But this story tells us that we are not supposed to give into that fear.

The resurrection story isn’t flashy at all. Maybe that’s why the bunnies and baskets and painted eggs and peeps need to be there. Because really–the tomb is empty and we’re left to ponder: what happened? The real symbol of Easter is the empty tomb. No pageants, no lights, no trumpets or angels. Nobody is exchanging gifts under a tree or singing old songs.

The tomb.

Is.

Empty.

We are left with emptiness.

The emptiness makes space for us in our distress and sadness about what’s happening all over the world. The emptiness leaves space for us to ponder like Peter: what happened? The emptiness leaves space for us to make decisions. How will we react? Will we respond out of fear? Or possibility, promise, new life? Will we react like Mary Magdalene, the one who kept on searching for the face of mercy and love, in spite of the uncertainty and despair all around?

Friends, there is room in the tomb for your doubts, your questions, and even your despair. But there is also room for your dreams, your joys, your whole selves. What will we choose? There is room. There is room. There is ALWAYS room for you. Love is that big, that wide, that accessible. So make room in yourselves for new life, for love, for mercy, for empathy, for light. Find yourself and embrace your uniqueness.

And always make room for others–all others. Make the choice to work for peace and cooperation, and empathy. Speak life to the death of prejudice and violence.

May every day be resurrection day.

[1] Ericksen, Adam, Jesus Was Killed For National Security Reasons: Good Friday, Fear, and Muslim Surveillance, March 25, 2016.

Extravagant, Scandalous Love

John 12:1-11

Throughout these 40 days of Lent, I’ve been asking this question:

What does it mean for me be truly myself?

And I encourage you to do the same.

While we ask that question of ourselves, we are journeying with the story in the Gospels, following Jesus’ own journey of self-discovery. Most of this Lent, we’ve been reading Luke’s story, but this time we are following the 4th Gospel’s story—John.

Let’s set the stage. Use your imagination. John’s Gospel writers certainly did.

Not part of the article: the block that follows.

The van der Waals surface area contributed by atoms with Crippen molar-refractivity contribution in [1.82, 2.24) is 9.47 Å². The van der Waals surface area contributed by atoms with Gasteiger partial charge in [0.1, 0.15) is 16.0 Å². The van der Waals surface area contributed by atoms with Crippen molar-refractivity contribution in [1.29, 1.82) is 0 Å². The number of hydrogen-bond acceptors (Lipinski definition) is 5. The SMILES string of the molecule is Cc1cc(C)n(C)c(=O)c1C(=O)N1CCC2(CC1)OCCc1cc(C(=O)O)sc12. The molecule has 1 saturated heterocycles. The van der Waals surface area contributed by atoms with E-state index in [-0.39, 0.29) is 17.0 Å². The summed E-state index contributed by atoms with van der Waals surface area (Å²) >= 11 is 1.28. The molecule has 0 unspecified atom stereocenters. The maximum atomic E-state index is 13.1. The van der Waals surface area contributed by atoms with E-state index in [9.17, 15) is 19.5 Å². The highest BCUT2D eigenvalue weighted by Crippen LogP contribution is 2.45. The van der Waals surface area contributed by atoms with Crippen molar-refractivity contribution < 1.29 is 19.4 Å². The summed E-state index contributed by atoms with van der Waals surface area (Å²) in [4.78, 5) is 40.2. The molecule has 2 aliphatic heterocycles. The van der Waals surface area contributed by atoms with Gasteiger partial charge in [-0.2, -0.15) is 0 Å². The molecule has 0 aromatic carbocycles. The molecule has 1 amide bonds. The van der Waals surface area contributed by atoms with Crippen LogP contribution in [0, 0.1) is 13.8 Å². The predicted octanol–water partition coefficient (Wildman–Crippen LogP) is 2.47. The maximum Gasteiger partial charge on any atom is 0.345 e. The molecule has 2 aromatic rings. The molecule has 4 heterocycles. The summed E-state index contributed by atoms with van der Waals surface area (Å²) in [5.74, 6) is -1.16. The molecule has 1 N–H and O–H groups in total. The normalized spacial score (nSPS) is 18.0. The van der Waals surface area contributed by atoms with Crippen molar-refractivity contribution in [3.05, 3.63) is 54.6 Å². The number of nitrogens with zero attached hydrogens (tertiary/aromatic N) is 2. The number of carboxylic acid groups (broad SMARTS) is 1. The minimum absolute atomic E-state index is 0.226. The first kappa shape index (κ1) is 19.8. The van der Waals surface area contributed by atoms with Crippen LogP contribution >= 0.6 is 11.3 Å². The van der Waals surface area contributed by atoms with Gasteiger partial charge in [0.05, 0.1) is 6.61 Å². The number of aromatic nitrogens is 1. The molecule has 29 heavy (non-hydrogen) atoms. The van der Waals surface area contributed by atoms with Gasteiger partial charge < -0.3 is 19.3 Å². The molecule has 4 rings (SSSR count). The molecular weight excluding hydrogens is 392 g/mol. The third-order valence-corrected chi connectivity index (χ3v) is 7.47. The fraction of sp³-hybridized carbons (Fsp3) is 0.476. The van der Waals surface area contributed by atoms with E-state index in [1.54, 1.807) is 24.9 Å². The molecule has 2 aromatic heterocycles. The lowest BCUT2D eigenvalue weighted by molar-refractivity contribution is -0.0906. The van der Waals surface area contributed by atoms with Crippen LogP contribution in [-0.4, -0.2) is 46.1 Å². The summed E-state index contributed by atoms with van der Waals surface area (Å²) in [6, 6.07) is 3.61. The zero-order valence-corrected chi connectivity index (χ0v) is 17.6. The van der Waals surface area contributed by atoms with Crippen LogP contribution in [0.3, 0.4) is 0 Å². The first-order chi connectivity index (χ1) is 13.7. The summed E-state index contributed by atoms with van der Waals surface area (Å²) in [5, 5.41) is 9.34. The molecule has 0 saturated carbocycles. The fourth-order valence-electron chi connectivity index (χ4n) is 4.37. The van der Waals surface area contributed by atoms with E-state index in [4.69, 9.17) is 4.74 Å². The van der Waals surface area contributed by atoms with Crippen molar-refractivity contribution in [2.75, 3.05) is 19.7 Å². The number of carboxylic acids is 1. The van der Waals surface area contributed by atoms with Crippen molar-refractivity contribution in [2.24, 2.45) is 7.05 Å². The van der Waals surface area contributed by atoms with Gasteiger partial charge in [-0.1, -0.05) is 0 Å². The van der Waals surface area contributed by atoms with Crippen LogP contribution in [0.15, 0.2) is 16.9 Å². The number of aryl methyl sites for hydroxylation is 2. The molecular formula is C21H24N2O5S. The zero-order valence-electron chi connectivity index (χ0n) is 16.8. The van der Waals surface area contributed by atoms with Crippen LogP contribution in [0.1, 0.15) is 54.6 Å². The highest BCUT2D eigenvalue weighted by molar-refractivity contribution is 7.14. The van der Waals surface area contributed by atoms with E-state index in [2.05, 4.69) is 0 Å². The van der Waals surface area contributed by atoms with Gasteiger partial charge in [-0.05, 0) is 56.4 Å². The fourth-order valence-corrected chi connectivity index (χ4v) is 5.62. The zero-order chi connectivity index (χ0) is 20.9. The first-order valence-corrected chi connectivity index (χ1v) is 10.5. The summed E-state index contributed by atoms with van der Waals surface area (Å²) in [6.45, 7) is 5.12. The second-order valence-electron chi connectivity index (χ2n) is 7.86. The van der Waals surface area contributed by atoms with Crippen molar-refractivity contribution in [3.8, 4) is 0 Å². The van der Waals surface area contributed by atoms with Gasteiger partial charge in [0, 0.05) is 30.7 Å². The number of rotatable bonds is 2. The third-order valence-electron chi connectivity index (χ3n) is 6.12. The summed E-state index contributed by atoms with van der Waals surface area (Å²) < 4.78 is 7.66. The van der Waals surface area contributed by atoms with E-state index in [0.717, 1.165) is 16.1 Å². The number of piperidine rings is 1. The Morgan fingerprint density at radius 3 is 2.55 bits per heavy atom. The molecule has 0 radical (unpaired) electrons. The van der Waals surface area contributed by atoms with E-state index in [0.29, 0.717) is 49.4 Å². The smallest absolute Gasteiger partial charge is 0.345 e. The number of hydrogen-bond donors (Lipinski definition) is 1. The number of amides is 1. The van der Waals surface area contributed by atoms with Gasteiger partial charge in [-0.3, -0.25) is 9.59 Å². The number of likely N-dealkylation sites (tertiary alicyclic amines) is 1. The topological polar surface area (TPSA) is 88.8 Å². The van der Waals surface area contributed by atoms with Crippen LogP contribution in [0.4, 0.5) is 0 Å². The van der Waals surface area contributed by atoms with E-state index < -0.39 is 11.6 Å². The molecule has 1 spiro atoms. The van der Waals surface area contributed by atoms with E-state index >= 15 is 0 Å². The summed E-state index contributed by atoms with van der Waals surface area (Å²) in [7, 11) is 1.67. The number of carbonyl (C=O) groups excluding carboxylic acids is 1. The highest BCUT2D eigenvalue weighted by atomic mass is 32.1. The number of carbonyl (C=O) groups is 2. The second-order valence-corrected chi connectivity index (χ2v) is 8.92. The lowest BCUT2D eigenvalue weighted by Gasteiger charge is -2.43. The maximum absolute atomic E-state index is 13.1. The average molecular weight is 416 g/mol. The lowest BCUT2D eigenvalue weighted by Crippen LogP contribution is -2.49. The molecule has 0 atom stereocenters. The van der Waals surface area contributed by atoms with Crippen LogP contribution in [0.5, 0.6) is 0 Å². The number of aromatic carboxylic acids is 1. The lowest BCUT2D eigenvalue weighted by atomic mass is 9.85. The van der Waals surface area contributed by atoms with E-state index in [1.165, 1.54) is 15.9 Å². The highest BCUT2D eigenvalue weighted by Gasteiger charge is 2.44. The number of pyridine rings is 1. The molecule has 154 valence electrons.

It was six days before Passover. Jesus had just raised Lazarus from the dead; some were people were amazed and some were mad. The religious leaders of the day were firmly in that mad group. So they were making their plans to kill Jesus as soon as they had the right moment. He was too popular now. Kind of a depressing start, but it gets better.

mummyJesus and company were in Bethany, just a small town outside of Jerusalem, but surely at its most crowded, because tons of people flocked to Jerusalem for Passover. Mary, Martha, and Lazarus make a cameo appearance. These three characters only appear in John’s Gospel, except for a short story about them in Luke’s Gospel. Who the heck were they, then? It’s a mystery. For real.

This story appears in all four Gospels, but each one has different characters. Mark has Jesus in Simon the leper’s house and he is anointed by an unnamed woman. Matthew’s version is pretty much a copy of Mark’s. Luke, on the other hand, changes it up. In Luke’s version of this story, Jesus eats dinner at the home of a Pharisee called Simon, and an unnamed woman called a “sinner” cries at Jesus’ feet and then wipes them with her hair before anointing his feet with ointment. It’s yet another example of how the four canonical Gospels can tell the same story in different ways. I think recognizing this is so very helpful for us the readers as we try to glean some meaning from ancient texts. The stories aren’t the same—even the characters change! So this means that we should be reading this as a metaphor for something, but also we should see the different perspectives of each author.

It’s always good to see another person’s perspective.

If we don’t do that, we can come up with some really insane beliefs. For example, there are still way to many people who believe that the woman in the story is in fact Mary Magdalene, and a prostitute. This idea started to gain traction in the 6th century. Popes and other religious leaders assumed that a woman called “sinner” must be a prostitute and that even though the other Gospels do not name the woman, it must be Mary Magdalene.